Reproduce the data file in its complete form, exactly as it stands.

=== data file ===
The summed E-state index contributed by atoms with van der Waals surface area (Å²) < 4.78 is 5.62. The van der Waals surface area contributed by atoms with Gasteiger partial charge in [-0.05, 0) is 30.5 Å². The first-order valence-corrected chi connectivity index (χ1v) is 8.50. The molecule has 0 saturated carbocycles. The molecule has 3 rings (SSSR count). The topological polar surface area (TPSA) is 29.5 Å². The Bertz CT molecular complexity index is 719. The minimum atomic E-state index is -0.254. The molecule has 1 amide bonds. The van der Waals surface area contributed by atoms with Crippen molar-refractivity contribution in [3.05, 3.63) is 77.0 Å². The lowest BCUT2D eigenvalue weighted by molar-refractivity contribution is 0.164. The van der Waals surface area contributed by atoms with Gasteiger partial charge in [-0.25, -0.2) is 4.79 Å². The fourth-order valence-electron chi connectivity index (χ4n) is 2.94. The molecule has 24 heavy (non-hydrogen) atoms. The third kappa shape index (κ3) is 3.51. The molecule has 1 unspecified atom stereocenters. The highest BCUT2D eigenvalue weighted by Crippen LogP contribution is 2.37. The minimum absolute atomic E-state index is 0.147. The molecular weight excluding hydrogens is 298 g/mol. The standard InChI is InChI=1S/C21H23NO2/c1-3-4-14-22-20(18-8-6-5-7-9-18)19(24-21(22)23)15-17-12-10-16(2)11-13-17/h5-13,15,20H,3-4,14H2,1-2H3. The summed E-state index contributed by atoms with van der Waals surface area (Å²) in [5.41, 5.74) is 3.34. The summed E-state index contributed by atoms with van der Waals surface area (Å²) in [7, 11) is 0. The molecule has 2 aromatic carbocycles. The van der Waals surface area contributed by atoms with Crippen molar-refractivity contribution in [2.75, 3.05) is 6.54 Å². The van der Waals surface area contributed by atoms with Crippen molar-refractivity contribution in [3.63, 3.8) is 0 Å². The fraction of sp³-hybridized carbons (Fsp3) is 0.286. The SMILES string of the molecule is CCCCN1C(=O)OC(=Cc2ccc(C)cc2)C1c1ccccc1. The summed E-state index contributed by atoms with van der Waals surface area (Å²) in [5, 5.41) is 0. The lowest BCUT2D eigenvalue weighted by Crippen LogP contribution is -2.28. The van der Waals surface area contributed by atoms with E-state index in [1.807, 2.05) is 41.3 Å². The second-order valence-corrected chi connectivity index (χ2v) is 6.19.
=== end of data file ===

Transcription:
The summed E-state index contributed by atoms with van der Waals surface area (Å²) < 4.78 is 5.62. The van der Waals surface area contributed by atoms with Gasteiger partial charge in [-0.05, 0) is 30.5 Å². The first-order valence-corrected chi connectivity index (χ1v) is 8.50. The molecule has 0 saturated carbocycles. The molecule has 3 rings (SSSR count). The topological polar surface area (TPSA) is 29.5 Å². The Bertz CT molecular complexity index is 719. The minimum atomic E-state index is -0.254. The molecule has 1 amide bonds. The van der Waals surface area contributed by atoms with Crippen molar-refractivity contribution in [3.05, 3.63) is 77.0 Å². The lowest BCUT2D eigenvalue weighted by molar-refractivity contribution is 0.164. The van der Waals surface area contributed by atoms with Gasteiger partial charge in [-0.25, -0.2) is 4.79 Å². The fourth-order valence-electron chi connectivity index (χ4n) is 2.94. The molecule has 24 heavy (non-hydrogen) atoms. The third kappa shape index (κ3) is 3.51. The molecule has 1 unspecified atom stereocenters. The highest BCUT2D eigenvalue weighted by Crippen LogP contribution is 2.37. The minimum absolute atomic E-state index is 0.147. The molecular weight excluding hydrogens is 298 g/mol. The standard InChI is InChI=1S/C21H23NO2/c1-3-4-14-22-20(18-8-6-5-7-9-18)19(24-21(22)23)15-17-12-10-16(2)11-13-17/h5-13,15,20H,3-4,14H2,1-2H3. The summed E-state index contributed by atoms with van der Waals surface area (Å²) in [5.41, 5.74) is 3.34. The summed E-state index contributed by atoms with van der Waals surface area (Å²) in [7, 11) is 0. The molecule has 2 aromatic carbocycles. The van der Waals surface area contributed by atoms with Crippen molar-refractivity contribution in [2.75, 3.05) is 6.54 Å². The van der Waals surface area contributed by atoms with Crippen molar-refractivity contribution in [3.63, 3.8) is 0 Å². The fraction of sp³-hybridized carbons (Fsp3) is 0.286. The SMILES string of the molecule is CCCCN1C(=O)OC(=Cc2ccc(C)cc2)C1c1ccccc1. The summed E-state index contributed by atoms with van der Waals surface area (Å²) in [5, 5.41) is 0. The lowest BCUT2D eigenvalue weighted by Crippen LogP contribution is -2.28. The van der Waals surface area contributed by atoms with E-state index in [1.807, 2.05) is 41.3 Å². The second-order valence-corrected chi connectivity index (χ2v) is 6.19.